One. Create a list of things you must do related to the move.
Include things on your list like: pick up boxes, buy tape, purchase a few pair of scissors, black markers, packing foam or bubble wrap. (Buying extra is helpful in case you or your children misplace any of your items which can be a headache trying to find.) Sometimes it is easier to get a co-worker or friend to help you get these items then to get them to watch your children, so ask someone to do a few errands for you like pick up boxes.
Two. Take several large empty boxes, label each, and set up in each room you will be packing.
Be sure you label boxes with words like: "children's room (toys), bedroom, living-room, hall closet, bathroom" in large letters on each box so that items will be easy to find later. Important items should be written small or abbreviated to help you find them. When you have boxes already started in each room, it gives you a good idea how many more you will need and also helps keep you organized.
Three. Explain to children what you will be doing with the boxes.
When parents take time to explain to children what is going on in their environment it makes things easier for them to understand. You may want to let them play with a box or two. When you are ready to pack some of their items, give younger children a few small tasks to do to make them feel good about helping.
Four. When packing up the children's room, leave the most entertaining items out up until the night before.
If you pack up the children's favorite items to soon before the move out date, you will find the children will frequently nag you about those items putting you in a position to have to unpack boxes you just packed. So try to leave out their treasured items and those that aren't favored so much. Explain to them they will see their toys again at your new residence.
Five. Block off areas that may be hazardous to children.
Places where you are packing, cutting tape and using scissors, should not be frequented by children. You can use safety gates, packed boxes, and furniture to block off these spaces or simply put a safety gate in front of an open bedroom door or living-room space.
Six. Utilize outdoor space to keep children occupied such as a patio or backyard.
These places are very helpful when a parent is busy cleaning and organizing in the home and doesn't want the children running around from room to room. However, be forewarned that siblings will fight with one another if they are forced to stay in any area together for a long time. So you may want to rotate each child around such as having one child seated in front of a computer playing children's games, the other in the kid's room alone with the toys and the other out on the patio riding his/her bike and throwing a ball around.
Seven. Feed children and diaper babies BEFORE you begin any task.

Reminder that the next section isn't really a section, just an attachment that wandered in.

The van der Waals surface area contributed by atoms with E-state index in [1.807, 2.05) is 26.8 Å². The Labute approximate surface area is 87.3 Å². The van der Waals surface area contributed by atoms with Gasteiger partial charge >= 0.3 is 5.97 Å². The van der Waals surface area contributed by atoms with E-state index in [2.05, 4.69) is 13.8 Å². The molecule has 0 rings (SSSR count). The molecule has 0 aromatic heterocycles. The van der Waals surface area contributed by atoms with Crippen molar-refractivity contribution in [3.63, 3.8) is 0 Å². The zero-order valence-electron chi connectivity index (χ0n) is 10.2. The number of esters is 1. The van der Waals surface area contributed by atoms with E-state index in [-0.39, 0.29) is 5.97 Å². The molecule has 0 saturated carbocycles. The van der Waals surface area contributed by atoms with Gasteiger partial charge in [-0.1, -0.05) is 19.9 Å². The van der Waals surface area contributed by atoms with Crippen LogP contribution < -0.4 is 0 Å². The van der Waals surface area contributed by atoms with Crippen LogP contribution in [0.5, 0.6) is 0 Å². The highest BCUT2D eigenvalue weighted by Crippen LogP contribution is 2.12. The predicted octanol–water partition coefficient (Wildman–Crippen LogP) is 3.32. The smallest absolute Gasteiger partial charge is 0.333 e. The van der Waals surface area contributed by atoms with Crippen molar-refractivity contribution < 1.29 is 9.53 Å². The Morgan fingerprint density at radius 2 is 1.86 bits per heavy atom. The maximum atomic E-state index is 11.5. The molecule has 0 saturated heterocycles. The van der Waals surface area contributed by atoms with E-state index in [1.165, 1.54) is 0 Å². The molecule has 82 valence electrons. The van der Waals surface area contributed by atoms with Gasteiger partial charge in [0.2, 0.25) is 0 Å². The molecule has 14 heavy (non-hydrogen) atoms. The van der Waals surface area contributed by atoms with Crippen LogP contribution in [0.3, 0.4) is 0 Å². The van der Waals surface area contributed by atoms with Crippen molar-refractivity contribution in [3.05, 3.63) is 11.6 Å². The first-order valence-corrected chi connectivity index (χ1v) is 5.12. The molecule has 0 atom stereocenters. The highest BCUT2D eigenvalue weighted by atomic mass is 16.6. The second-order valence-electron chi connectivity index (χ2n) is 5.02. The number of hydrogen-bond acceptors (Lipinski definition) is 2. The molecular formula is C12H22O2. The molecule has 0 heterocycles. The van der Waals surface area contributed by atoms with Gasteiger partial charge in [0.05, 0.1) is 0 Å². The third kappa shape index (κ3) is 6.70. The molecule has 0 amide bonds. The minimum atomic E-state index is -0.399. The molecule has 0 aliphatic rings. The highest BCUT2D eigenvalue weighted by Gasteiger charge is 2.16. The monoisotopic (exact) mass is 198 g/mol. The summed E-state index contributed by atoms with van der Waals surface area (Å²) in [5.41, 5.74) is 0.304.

A child won't bother you as much if his or her belly is well-fed with food and drink, so be sure you have their basic needs handled. Leave snacks out after an hour or two has passed. Try to pick food items that you will not have to worry over the children making a big mess. Avoid giving them open cups. This too will prevent unnecessary accidents.
Eight. Take advantage of nap time and offers to take the children out.
While the children are away, pack up the majority of the items in their room. Leave out enough clothes, toys and movies that will keep them occupied until your move out date. Pack toiletries and remaining items in a suitcase and/or leftover boxes the night before the move. This way it is easy to find diapers, wipes, toothpaste, lotion, etc.
Nine. Keep children out of the movers way at all times.
To ensure that you have a smooth move on moving day, be sure the children are out of the movers’ way. They don't want to accidentally bump your children and you don't want to become irritated with them because of it, so keep them out of the way by either putting them on the patio or some other play area, keeping them in their room until the movers need to come and get their things, or sit in the car or truck with them while they watch a DVD, work on an activity and/or play a game.
Ten. Instruct movers to put children's items in their room rather than in another place of your new residence.
If movers are not given specific instructions for boxes, they will pile them all in the living-room. You will want all your items placed in the right rooms. If you labeled each box prior to the move, there shouldn't be any problem for the movers placing your boxes in the appropriate rooms and no problem for you finding most items. Once most of the children's items are removed from the truck, be sure you begin unpacking a box or two of your child's first so that they can occupy themselves in their new room. This way they are not playing in the way of the movers.
Planning a move with children doesn't have to be complicated, if you remember the following: tend to their needs before you begin any project, block them off from areas you will be working, use toys, and TV to babysit when you have no one else who can help, and while the children are napping or away, get the most important tasks completed such as packing their room without interruption.